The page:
Ebola outbreak caused by new strain never seen before; was it weaponized?
by: J. D. Heyes
Noted infectious disease experts have said that the current strain of Ebola virus plaguing Africa and slowly spreading in the United States is potentially much more lethal than previous strains identified by virologists.
As reported by Washington's Blog, Dr. Michael Osterholm, the head of the Center for Infection Disease Research and Policy at the University of Minnesota, a prominent public health researcher who is nationally recognized, gave a talk in recent days explaining what another top Ebola virologist has found.
During his talk, which was broadcast on C-SPAN, Osterholm said Gary Kobinger, chief of Special Pathogens for Canada's national health agency, has said the current Ebola strain appears to be far worse than any previous strain. He added that Kobinger believes that the current strain could more easily be spread through aerosols than those previously identified as well.
"Today I've been given permission -- something I've known about for a few weeks... when I wrote the piece, I knew about this, and it's concerned me greatly," said Osterholm, in discussing an article that he previously wrote on the issue with an audience at Johns Hopkins Bloomberg School of Public Health, in a video clip that can be seen here.
'It is very worrisome to me'
"Gary Kobinger and colleagues at Winnipeg -- the Canadian National Lab -- actually took one of the [Ebola] strains from Guinea and put it into macaques [monkeys]," in early September, he said. "What they saw was remarkable. It was unlike any of the Ebola viruses they've seen in monkeys. It was much, much more severe; the pathology in the lungs was remarkable, and, as Gary said -- who is one of the most prominent Ebola virologists in the world -- said, 'It is very worrisome to me, about what I saw there.' Maybe this is a different virus."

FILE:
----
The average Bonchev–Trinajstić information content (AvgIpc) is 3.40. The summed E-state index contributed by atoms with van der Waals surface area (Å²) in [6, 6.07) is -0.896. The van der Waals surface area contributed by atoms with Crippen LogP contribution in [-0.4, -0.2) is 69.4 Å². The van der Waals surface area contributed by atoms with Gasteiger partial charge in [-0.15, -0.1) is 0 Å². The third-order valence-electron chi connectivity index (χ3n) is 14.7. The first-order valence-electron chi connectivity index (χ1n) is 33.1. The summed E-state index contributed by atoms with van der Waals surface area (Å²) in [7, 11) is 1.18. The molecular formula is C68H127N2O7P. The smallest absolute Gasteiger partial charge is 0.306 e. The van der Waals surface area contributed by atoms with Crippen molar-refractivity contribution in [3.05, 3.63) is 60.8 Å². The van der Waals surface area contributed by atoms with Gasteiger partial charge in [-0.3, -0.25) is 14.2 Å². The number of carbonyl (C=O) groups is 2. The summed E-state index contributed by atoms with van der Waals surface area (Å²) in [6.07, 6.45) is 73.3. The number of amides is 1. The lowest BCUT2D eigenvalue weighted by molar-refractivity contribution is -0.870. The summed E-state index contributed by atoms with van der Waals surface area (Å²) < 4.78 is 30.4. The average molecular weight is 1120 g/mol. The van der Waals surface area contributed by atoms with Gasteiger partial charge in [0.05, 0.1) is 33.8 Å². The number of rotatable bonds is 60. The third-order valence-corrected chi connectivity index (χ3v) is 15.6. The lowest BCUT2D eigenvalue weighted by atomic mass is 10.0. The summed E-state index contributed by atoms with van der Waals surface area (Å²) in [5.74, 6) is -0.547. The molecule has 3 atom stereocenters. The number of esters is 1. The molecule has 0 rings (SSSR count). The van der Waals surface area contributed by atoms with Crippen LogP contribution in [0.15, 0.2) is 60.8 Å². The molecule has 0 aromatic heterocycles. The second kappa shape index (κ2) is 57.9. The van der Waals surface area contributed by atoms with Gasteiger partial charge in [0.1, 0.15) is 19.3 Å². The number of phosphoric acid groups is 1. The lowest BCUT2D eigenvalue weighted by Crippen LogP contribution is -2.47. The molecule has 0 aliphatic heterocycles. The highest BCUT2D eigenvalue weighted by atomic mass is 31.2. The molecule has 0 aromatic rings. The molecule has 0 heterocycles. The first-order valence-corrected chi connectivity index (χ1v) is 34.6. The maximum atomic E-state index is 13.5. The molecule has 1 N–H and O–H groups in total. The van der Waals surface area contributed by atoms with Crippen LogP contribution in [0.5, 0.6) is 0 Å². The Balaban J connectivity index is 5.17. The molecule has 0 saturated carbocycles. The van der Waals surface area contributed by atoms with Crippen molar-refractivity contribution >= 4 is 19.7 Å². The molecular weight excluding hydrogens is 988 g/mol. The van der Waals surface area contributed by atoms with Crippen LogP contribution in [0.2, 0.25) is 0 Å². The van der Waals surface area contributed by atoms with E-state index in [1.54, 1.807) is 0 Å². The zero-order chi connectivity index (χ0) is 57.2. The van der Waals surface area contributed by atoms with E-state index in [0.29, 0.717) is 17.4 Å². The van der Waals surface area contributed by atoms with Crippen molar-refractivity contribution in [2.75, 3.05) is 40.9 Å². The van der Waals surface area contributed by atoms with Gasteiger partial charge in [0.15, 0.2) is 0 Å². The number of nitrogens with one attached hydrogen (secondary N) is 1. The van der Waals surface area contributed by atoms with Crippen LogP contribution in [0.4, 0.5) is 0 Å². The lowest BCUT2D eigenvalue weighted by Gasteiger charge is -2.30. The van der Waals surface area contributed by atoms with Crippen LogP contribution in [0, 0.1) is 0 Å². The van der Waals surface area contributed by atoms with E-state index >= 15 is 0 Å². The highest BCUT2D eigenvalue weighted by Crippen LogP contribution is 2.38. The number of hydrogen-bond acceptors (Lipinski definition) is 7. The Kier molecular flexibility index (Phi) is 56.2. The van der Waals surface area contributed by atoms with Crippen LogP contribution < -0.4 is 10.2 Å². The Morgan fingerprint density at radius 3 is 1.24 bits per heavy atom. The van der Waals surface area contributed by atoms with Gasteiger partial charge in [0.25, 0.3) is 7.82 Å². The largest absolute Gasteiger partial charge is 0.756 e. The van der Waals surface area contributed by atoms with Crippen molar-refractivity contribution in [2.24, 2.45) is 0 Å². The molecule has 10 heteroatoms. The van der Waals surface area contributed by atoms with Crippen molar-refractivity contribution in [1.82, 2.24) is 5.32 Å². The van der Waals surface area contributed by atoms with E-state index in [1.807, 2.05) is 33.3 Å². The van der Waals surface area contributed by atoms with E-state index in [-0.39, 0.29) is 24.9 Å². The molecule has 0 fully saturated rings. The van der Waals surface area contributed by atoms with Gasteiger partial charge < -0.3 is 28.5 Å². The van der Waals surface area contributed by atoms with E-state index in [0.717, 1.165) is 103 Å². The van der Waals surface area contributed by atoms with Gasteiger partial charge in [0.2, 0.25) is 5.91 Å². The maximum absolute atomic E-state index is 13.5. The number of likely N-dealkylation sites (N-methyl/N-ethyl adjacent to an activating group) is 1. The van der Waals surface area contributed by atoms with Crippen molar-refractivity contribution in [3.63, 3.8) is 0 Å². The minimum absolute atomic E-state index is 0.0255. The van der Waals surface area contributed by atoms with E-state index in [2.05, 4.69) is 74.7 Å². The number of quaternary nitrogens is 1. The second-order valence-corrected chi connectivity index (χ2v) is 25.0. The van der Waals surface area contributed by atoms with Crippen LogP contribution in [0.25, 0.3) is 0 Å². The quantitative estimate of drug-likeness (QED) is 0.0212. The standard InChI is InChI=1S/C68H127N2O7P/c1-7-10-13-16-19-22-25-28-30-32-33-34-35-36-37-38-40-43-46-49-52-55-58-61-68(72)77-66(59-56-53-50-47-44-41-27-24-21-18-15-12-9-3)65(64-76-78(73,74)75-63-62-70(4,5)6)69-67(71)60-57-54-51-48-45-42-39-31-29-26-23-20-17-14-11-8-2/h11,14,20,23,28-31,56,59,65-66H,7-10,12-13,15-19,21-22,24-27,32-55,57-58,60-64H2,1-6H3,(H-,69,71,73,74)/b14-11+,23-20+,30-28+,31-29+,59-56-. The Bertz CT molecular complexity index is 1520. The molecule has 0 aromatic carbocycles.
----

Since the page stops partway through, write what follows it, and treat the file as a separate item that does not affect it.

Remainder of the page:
Osterholm said he was not trying to scare anyone or raise undue fears, but rather, he said, the goal was to motivate policymakers to come up with a "Plan B" should the virus, at some point, mutate and become airborne, like the common influenza virus -- a huge deal, now that flu season is once again around the corner.
Just a week earlier, another top virologist, Peter Jahrling, chief scientist at the National Institute of Allergy and Infectious Diseases, where he runs the emerging viral pathogens section, said he, too, is worried because "the mutations of the virus that are circulating now look to be more contagious than the ones that have turned up in the past," Vox reported.
"When his team has run tests on patients in Liberia, they seem to carry a much higher 'viral load.' In other words, Ebola victims today have more of the virus in their blood -- and that could make them more contagious," the site reported.
It is largely forgotten now except within the virology community, but in April, a few months after the outbreak began in West Africa, a group of 30 scientists and researchers published a report in the New England Journal of Medicine which said that the current strain of the virus did not come from Central Africa but was instead a new strain.
'How did it get there?'
As Reuters reported at the time:
Ebola is endemic to Democratic Republic of Congo, Uganda, South Sudan and Gabon, and scientists initially believed that Central Africa's Zaire strain of the virus was responsible for the outbreak.
Using analysis of blood samples from infected patients, however, researchers determined that while the Guinean form of the Ebola virus (EBOV) showed a 97 percent similarity to the Zaire strain, the disease was not introduced from Central Africa.
Syndicated columnist, author and former Reagan Administration Treasury official Paul Craig Roberts believes that the Obama Administration's response -- sending 4,000 US troops to virus-ravaged West Africa though they have no specific infectious disease training -- is "peculiar." He goes on to speculate that perhaps the administration might be using troops to test an experimental Ebola vaccine. And he further writes:
University of Illinois law professor Francis Boyle, an expert of the perfidies of the US government, reminds us that Sierra Leone and Liberia, the countries most affected by the ebola outbreak, are two West African countries that host US biological warfare laboratories. Professor Boyle asks how the disease, which is mainly associated with equatorial Congo reached West Africa thousands of kilometers away.
It's a worthy question, given the evidence and findings that the current strain did not originate where the last strain originated.
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